Prithee, be silent—at this time you are not likely to clear up matters at all.
A Justice be silent!—a silent Justice!—a pretty thing indeed—are we not the very mouth of the law?
What does your Ladyship advise?
I advise!—I don't advise, Mr. Hargrave.
Why then, let the parties be confronted—
Aye—let the parties be confronted.
Ay, ay, let us be confronted: if I once speak to her, she'll be too much dash'd to be able to deny the charge.
Did your honour call?
Go and tell my daughter, that I desire she'll bring her visitant here—the young Lady.
Two glasses of brandy, and tremble yet!—I wish I had swallow'd the third bumper.
Now, Mr. Hargrave, it will be exceedingly im|proper, that I should be present at this interview, so I shall retire till the affair is settled.
'Sbud, my Lady, if you go, I'll go too—and the Justice may settle it as well as he can.
Nay, if you are for that—I shall be gone in a crack—I won't be left in the lurch—not I.
Bless me! I am surprised—only consider what an imputation may be thrown on my character.
So—now 'tis determin'd.
Robert inform'd us, Sir, that you requested our at|tendance.
Yes, Harriet—I did send Robert—'tis about an odd affair—I had rather—but I don't know—pray, Madam—
No, Sir, I believe not—I do not recollect—I may have seen him before.
Oh, Miss Jenny—you don't recollect—what, you have forgot your old companion William Jarvis?
I do not remember indeed, that I was ever honour'd with such a companion—and the mistake you have made of my name, convinces me that I never was.
Psha, psha—this won't do now—you was always a good actress, but behind the scenes, you know, we used to come down from our stilts, and talk in our own proper persons—Why sure, you will not pretend to forget our adventures at Colchester—the affair of the Blue Domino at Warwick—nor the plot which you and Mrs. Varnish laid against the Manager at Beconsfield.
Dear Sir, nothing is so evident, as that the man has mistaken this Lady for another person—I—hope you'll permit us to go without hearing any more of his impertinence.
If he is mistaken, no excuses will be sufficient—I don't know what to say—'tis a perplexing business—but I wish you wou'd be so kind to answer the man, Madam.
Astonishment has kept me silent till now, Sir—and I must still be silent—for I have not yet been taught to make defences.
Dear Madam—why surely you have not forgot how often you have been my Juliet, and I your Alexander.
Hark you, Sir,—if you dare utter another word to that Lady, I'll break every bone in your body—leave the room, rascal, this instant.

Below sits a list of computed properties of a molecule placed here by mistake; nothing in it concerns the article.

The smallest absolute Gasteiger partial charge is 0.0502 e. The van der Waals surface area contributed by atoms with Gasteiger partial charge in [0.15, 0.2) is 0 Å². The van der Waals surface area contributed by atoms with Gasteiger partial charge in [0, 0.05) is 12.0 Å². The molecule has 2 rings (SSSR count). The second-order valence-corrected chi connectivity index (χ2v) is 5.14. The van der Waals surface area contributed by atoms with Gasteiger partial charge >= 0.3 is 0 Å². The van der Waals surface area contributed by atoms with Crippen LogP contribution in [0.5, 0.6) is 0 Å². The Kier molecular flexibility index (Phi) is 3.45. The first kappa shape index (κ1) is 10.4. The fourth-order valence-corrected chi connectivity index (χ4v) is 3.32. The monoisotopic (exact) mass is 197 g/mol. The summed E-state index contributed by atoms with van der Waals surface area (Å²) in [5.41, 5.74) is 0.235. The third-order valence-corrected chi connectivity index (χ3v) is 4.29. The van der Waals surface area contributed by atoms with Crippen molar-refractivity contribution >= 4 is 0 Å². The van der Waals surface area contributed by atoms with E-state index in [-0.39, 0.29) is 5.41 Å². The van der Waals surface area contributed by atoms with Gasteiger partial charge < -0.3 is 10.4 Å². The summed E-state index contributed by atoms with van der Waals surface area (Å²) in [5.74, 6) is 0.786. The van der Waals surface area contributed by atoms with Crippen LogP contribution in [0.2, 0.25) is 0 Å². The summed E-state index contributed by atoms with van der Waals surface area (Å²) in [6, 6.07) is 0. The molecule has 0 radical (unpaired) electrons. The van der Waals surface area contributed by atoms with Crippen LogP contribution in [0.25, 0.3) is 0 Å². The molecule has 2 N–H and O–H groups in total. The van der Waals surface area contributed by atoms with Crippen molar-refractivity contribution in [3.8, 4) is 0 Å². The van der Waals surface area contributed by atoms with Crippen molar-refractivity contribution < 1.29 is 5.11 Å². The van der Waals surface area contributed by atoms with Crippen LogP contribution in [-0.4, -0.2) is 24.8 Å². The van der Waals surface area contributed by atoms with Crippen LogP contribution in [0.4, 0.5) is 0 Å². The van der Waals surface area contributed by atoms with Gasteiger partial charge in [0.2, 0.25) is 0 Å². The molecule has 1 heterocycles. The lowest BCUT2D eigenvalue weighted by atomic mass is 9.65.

You are too hot, George—he shall stay—and since things have gone so far, I'll sift the story to the bottom—If the young Gentlewoman is not what he represents her, she has nothing to fear—Speak boldly—where did you last see that Lady?
Aye, speak boldly—give her a few more circum|stances, perhaps some of them may hit—People on occasions of this sort have generally short memories.
Surely, Sir, you cannot allow these horrid—
I do allow, Sir—and if you can't be silent, leave the room.
Yes, Sir, or else you'll be committed for contempt of Court. Now, for your name, child, your name, and that of your family.
The name of my family, demanded on such an oc|casion, I think myself bound to conceal—my silence on that subject, hitherto arose from a point of delicacy—that motive is now greatly strengthened, and I refuse to discover a name—which my imprudent conduct has disgraced.
Ho, ho—pray let the Lady be treated with respect—a person of Consequence—stands upon Constitutional ground—a Patriot, I'll assure you—she refuses to answer Inter|rogatories.
Sir, I cannot be any longer a silent witness of these in|sults—Your presence, Madam, supports that rascal, or he shou'd feel the immediate effect of my resentment.
Your resentment will be unnecessary Sir, if he is not supported by truth—I shall take care that he is properly punish'd.
A Gentleman in a coach-and-six enquires for your honour—his name is Morley.
Hah—'tis my Uncle—I no longer dread his presence—now, Sir, you will be satisfied concerning my family.
Her Uncle—Heavens! Madam, what have we done!
So, so—the niece of a man who keeps a coach and six!—we are got into a wrong box here—
she can be no Patriot, our Patriots don't ride in coaches and six.
Stay, Sir—we have not done with you yet—you must now exhibit another part in this scene—what says your oracle Burn to such a fellow as this, Justice?
Ay, you rascal—'tis now your turn—thou art a vilifier, a cheat, an impostor—'tis a downright conspiracy—The niece of a man who keeps a coach and six!—why, how dost think to escape? thou'lt cut a noble figure in the pillory, Mr. "Alexander the Great."
Sir,—your honours—I humbly crave pardon for my mistake—I cou'd have sworn the Lady had been my old ac|quaintance, the likeness is so strong.—But I humbly ask par|don—my Lady!—
Expect no protection from me, I discharge you from my service from this moment.—The dilemma into which you have deceived me excites my warmest resentment.
Since Your Ladyship gives him up, he has no other protection—Who's there?
Aye, Sir, but I am dumb—or we shall lose the reward.] I beseech your honour—'twas all a mistake.
Take him away.
Hah—are you suspicious, Sir!—I hope Susan has not put me in this fellow's power—I must be sure of that.
'Tis a conspiracy, that's certain—and will, I believe, come under Scan. Mag.
for 'tis a most scandalous Libel—but hold—'gad-so—let me see—it can be no libel; 'tis a false story—if it had been true—aye, then indeed—if it had been true
—but I'll go home and consult Burn, and you shall know what he says. Egad, it won't be amiss to get out of this Morley's way.
Surely she must have been privy to this scandalous plot—but 'tis no matter—my fate is at its crisis.—Mr. Mor|ley's arrival fixes it.—At this moment my fortitude for|sakes me, and I tremble to meet the Man, on whose caprice depends, the value of my existence.